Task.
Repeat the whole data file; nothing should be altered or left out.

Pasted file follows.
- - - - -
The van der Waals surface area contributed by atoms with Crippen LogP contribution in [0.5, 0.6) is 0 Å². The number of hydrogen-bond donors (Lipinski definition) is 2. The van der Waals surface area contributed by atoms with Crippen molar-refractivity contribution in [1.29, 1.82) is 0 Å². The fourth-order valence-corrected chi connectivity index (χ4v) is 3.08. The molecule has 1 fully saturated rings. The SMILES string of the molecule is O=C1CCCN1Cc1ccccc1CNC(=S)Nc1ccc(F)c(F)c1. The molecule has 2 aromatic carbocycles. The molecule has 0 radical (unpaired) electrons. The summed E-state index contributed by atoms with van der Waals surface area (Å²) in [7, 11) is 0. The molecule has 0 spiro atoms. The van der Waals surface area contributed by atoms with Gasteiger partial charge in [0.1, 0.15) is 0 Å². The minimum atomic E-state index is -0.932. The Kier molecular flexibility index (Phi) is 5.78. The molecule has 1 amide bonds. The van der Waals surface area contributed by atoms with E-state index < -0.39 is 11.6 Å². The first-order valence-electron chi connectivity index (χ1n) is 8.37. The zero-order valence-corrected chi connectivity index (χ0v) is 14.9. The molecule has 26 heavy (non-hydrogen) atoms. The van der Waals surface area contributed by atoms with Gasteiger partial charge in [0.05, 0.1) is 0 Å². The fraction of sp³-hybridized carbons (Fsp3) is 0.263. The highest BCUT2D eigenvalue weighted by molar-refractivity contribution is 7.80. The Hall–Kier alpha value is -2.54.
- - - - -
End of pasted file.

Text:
The van der Waals surface area contributed by atoms with Crippen LogP contribution in [0.5, 0.6) is 0 Å². The number of hydrogen-bond donors (Lipinski definition) is 2. The van der Waals surface area contributed by atoms with Crippen molar-refractivity contribution in [1.29, 1.82) is 0 Å². The fourth-order valence-corrected chi connectivity index (χ4v) is 3.08. The molecule has 1 fully saturated rings. The SMILES string of the molecule is O=C1CCCN1Cc1ccccc1CNC(=S)Nc1ccc(F)c(F)c1. The molecule has 2 aromatic carbocycles. The molecule has 0 radical (unpaired) electrons. The summed E-state index contributed by atoms with van der Waals surface area (Å²) in [7, 11) is 0. The molecule has 0 spiro atoms. The van der Waals surface area contributed by atoms with Gasteiger partial charge in [0.1, 0.15) is 0 Å². The minimum atomic E-state index is -0.932. The Kier molecular flexibility index (Phi) is 5.78. The molecule has 1 amide bonds. The van der Waals surface area contributed by atoms with E-state index < -0.39 is 11.6 Å². The first-order valence-electron chi connectivity index (χ1n) is 8.37. The zero-order valence-corrected chi connectivity index (χ0v) is 14.9. The molecule has 26 heavy (non-hydrogen) atoms. The van der Waals surface area contributed by atoms with Gasteiger partial charge in [0.05, 0.1) is 0 Å². The fraction of sp³-hybridized carbons (Fsp3) is 0.263. The highest BCUT2D eigenvalue weighted by molar-refractivity contribution is 7.80. The Hall–Kier alpha value is -2.54.